Del Toro subverts with creature feature/rom-com hybrid

Photo caption: Guillermo del Toro’s “The Shape of Water” recently won the Oscar for Best Picture. The film stars Sally Hawkins as Elisa, a mute cleaning woman who communicates using sign language./ Courtesy of Wikimedia Commons

When I was growing up, my brother was obsessed with the monster movies that Universal Studios made in the early 20th century. I can attest that we’ve seen his favorite, “Creature from the Black Lagoon,” over 100 times. Because these movies have been so burned into my childhood memories, I often find it very difficult to find a comparable new “creature” film. However, Guillermo Del Toro’s “The Shape of Water” is all that and more.

Even before we meet the “creature,” Alexandre Desplat’s score of flutes, harps and accordions frames Elisa’s (played by Sally Hawkins) daily commute on the bus through the emerald-tinted cityscape. Set in an alternate 1960s Baltimore, “The Shape of Water” displays numerous tropes of both the horror and romantic comedy genres, such as when Elisa offers an egg to the “creature” and he places his hand slowly and sweetly over hers to show that they are becoming better acquainted. Such a moment would cause the audience to groan except for the fact that this film exists in such a hybridized state, bearing the outer shell of a creature feature but the inner heart of a romance. Del Toro has captured the veiled social commentary of James Whale’s horror films and Rod Serling’s “The Twilight Zone” while evoking the whimsical naiveté of “Amélie” or a Chaplin romantic comedy.

Del Toro has approached this film with the same passion for mythology that his other works, particularly “Pan’s Labyrinth,” embrace. However, while “The Shape of Water” constructs this mystery around the nature of the “creature” and creates a setting akin to the Emerald City, it also shatters the squeaky-clean nostalgia with which we view 1950s/60s America. First of all, the film gives a voice to marginalized communities both of that time and of today. Elisa is mute and uses sign language. Her two best friends are Zelda (Octavia Spencer), a Black woman, and Giles (Richard Jenkins), a closeted gay man.

The character who does fit this rigid interpretation of the American Dream is Strickland (Michael Shannon), a military official and “model citizen” with two children, a nice house in the suburbs and a fancy Cadillac. In this narrative, however, he is the antagonist. Strickland is destructive to anything that isn’t homogenous and preaches stereotypical American idealism. Perhaps Strickland is a commentary on today’s current political climate, giving the audience a taste of when America was supposedly “great.”

If anything shows a departure from assumptions, it’s the character of the “creature.” While Strickland frequently others him by calling him “the asset,” the audience sees someone who may not be human but does seem to have feelings. The film takes it a step further, though, in his relationship with Elisa. We witness these characters in moments of intimacy that make him more than an object of her desire, but a sentient being who shows equal capacity for empathy. Elisa reminds the other characters throughout that he is more than just a fish-thing; he means something to her.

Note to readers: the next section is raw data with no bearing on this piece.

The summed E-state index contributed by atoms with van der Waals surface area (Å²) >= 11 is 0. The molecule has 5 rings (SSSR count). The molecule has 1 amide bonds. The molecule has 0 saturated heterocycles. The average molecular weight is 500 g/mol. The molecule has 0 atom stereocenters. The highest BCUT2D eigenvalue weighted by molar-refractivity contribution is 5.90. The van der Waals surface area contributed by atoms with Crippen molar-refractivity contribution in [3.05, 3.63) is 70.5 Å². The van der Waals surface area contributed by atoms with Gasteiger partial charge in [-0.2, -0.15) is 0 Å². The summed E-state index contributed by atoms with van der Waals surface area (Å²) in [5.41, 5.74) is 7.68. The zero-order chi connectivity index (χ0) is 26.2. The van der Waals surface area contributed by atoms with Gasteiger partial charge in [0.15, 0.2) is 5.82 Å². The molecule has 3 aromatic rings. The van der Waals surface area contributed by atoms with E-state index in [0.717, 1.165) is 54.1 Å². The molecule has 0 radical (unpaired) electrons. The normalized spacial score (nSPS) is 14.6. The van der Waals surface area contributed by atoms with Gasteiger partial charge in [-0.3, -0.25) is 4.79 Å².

None of the actors have big names or legions of followers, but each is able to capture the mixture of truth and likeability that makes a role jump from the script and into a living, breathing character. The four main actors, Hawkins, Spencer, Jenkins and Shannon, have consistently given strong performances, and this film allows each to show their talent. I’m a bit partial toward Michael Stuhlbarg, who played Dr. Robert Hoffstetler, but that’s mainly because I’m still in awe over that final monologue from “Call Me by Your Name.” And then there’s Doug Jones as the “creature.” He’s one of those actors who appears in everything and yet never receives proper attention.

It’s difficult to pin down whether “The Shape of Water” deserved the Oscar for Best Picture. This year’s nominees featured a variety of important films such as “Get Out” and “Lady Bird.” Based on how the other award ceremonies went, however, it was between this film and Martin McDonagh’s “Three Billboards Outside Ebbing, Missouri.” While I am a huge McDonagh fan, as an overall production, it makes sense that “The Shape of Water” won. Both films have their flaws, especially when it comes to representation. “Three Billboards” speaks about police brutality and yet it tokenizes the black characters as sidekicks without personality and makes jokes about racial profiling.

“The Shape of Water” struggles with representation as well. It’s very difficult to find representation for the mute community in film. To my knowledge, the most significant mute character was Holly Hunter’s character in “The Piano.” However, that was 1993, and Holly Hunter isn’t mute in real life. Neither is Sally Hawkins. This makes the question of representation in “The Shape of Water” very difficult to tackle and not something that can easily be resolved. However, unlike “Three Billboards,” “The Shape of Water” at least evinces a sense of greater awareness of the role marginalized voices deserve by making Elisa the protagonist.

The “Shape of Water” can be addressed in two different ways: on the surface and allegorically. If one chooses the first method, then they get to watch what would happen if “Free Willy” or “E.T” were a rom-com. However, if one chooses the latter method, this film is about those that belong and deserve to be heard in a world that too often silences them.

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